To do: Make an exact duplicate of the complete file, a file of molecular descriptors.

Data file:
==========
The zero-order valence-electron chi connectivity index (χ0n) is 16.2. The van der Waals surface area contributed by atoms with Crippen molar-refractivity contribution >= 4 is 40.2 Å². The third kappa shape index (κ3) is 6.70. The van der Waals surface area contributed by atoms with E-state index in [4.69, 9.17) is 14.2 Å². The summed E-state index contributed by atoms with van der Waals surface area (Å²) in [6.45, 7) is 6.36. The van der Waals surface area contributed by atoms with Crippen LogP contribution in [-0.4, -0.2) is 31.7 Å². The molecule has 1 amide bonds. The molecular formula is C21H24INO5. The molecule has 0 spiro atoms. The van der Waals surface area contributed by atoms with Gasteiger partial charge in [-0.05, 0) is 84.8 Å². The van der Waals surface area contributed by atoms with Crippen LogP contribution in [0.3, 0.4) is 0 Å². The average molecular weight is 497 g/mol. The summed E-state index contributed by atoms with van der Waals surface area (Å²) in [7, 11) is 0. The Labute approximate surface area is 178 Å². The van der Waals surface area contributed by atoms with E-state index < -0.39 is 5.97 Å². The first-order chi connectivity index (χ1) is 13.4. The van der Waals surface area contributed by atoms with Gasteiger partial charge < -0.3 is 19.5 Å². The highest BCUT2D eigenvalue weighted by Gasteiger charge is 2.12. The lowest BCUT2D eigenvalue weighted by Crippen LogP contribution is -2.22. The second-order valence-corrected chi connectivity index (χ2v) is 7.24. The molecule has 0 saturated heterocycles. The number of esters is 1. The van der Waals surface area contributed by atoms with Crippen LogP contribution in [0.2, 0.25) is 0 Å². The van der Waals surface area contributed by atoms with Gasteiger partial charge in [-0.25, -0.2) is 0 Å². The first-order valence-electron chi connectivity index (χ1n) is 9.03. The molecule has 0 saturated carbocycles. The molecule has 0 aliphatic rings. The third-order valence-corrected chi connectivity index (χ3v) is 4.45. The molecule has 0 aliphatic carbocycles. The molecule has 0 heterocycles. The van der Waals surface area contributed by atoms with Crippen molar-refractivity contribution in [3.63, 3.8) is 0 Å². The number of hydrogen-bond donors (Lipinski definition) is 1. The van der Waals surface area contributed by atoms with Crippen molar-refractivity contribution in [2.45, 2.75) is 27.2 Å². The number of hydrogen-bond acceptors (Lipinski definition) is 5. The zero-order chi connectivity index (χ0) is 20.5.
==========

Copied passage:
The zero-order valence-electron chi connectivity index (χ0n) is 16.2. The van der Waals surface area contributed by atoms with Crippen molar-refractivity contribution >= 4 is 40.2 Å². The third kappa shape index (κ3) is 6.70. The van der Waals surface area contributed by atoms with E-state index in [4.69, 9.17) is 14.2 Å². The summed E-state index contributed by atoms with van der Waals surface area (Å²) in [6.45, 7) is 6.36. The van der Waals surface area contributed by atoms with Crippen LogP contribution in [-0.4, -0.2) is 31.7 Å². The molecule has 1 amide bonds. The molecular formula is C21H24INO5. The molecule has 0 spiro atoms. The van der Waals surface area contributed by atoms with Gasteiger partial charge in [-0.05, 0) is 84.8 Å². The van der Waals surface area contributed by atoms with Crippen LogP contribution in [0.3, 0.4) is 0 Å². The average molecular weight is 497 g/mol. The summed E-state index contributed by atoms with van der Waals surface area (Å²) in [7, 11) is 0. The Labute approximate surface area is 178 Å². The van der Waals surface area contributed by atoms with E-state index < -0.39 is 5.97 Å². The first-order chi connectivity index (χ1) is 13.4. The van der Waals surface area contributed by atoms with Gasteiger partial charge < -0.3 is 19.5 Å². The highest BCUT2D eigenvalue weighted by Gasteiger charge is 2.12. The lowest BCUT2D eigenvalue weighted by Crippen LogP contribution is -2.22. The second-order valence-corrected chi connectivity index (χ2v) is 7.24. The molecule has 0 saturated heterocycles. The number of esters is 1. The van der Waals surface area contributed by atoms with Crippen LogP contribution in [0.2, 0.25) is 0 Å². The van der Waals surface area contributed by atoms with Gasteiger partial charge in [-0.25, -0.2) is 0 Å². The first-order valence-electron chi connectivity index (χ1n) is 9.03. The molecule has 0 saturated carbocycles. The molecule has 0 aliphatic rings. The third-order valence-corrected chi connectivity index (χ3v) is 4.45. The molecule has 0 aliphatic carbocycles. The molecule has 0 heterocycles. The van der Waals surface area contributed by atoms with Crippen molar-refractivity contribution in [3.63, 3.8) is 0 Å². The number of hydrogen-bond donors (Lipinski definition) is 1. The van der Waals surface area contributed by atoms with Crippen molar-refractivity contribution in [2.45, 2.75) is 27.2 Å². The number of hydrogen-bond acceptors (Lipinski definition) is 5. The zero-order chi connectivity index (χ0) is 20.5.